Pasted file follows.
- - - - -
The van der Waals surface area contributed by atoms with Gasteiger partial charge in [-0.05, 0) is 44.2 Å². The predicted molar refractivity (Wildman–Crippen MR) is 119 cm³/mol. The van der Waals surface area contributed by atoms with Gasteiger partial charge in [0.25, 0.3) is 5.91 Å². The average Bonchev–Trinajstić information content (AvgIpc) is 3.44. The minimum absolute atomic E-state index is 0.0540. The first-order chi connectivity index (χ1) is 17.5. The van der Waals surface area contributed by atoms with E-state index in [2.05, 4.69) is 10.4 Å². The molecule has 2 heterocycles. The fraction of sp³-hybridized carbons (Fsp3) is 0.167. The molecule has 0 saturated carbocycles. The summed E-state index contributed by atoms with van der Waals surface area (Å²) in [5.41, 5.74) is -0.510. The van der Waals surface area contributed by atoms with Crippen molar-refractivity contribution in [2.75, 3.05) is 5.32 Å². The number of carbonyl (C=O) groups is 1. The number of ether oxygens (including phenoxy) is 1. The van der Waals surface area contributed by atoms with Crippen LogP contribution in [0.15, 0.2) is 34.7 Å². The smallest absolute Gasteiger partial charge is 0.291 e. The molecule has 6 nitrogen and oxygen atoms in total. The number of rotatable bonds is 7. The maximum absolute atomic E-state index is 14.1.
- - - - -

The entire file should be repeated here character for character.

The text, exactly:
The van der Waals surface area contributed by atoms with Gasteiger partial charge in [-0.05, 0) is 44.2 Å². The predicted molar refractivity (Wildman–Crippen MR) is 119 cm³/mol. The van der Waals surface area contributed by atoms with Gasteiger partial charge in [0.25, 0.3) is 5.91 Å². The average Bonchev–Trinajstić information content (AvgIpc) is 3.44. The minimum absolute atomic E-state index is 0.0540. The first-order chi connectivity index (χ1) is 17.5. The van der Waals surface area contributed by atoms with E-state index in [2.05, 4.69) is 10.4 Å². The molecule has 2 heterocycles. The fraction of sp³-hybridized carbons (Fsp3) is 0.167. The molecule has 0 saturated carbocycles. The summed E-state index contributed by atoms with van der Waals surface area (Å²) in [5.41, 5.74) is -0.510. The van der Waals surface area contributed by atoms with Crippen molar-refractivity contribution in [2.75, 3.05) is 5.32 Å². The number of carbonyl (C=O) groups is 1. The number of ether oxygens (including phenoxy) is 1. The van der Waals surface area contributed by atoms with Crippen LogP contribution in [0.15, 0.2) is 34.7 Å². The smallest absolute Gasteiger partial charge is 0.291 e. The molecule has 6 nitrogen and oxygen atoms in total. The number of rotatable bonds is 7. The maximum absolute atomic E-state index is 14.1.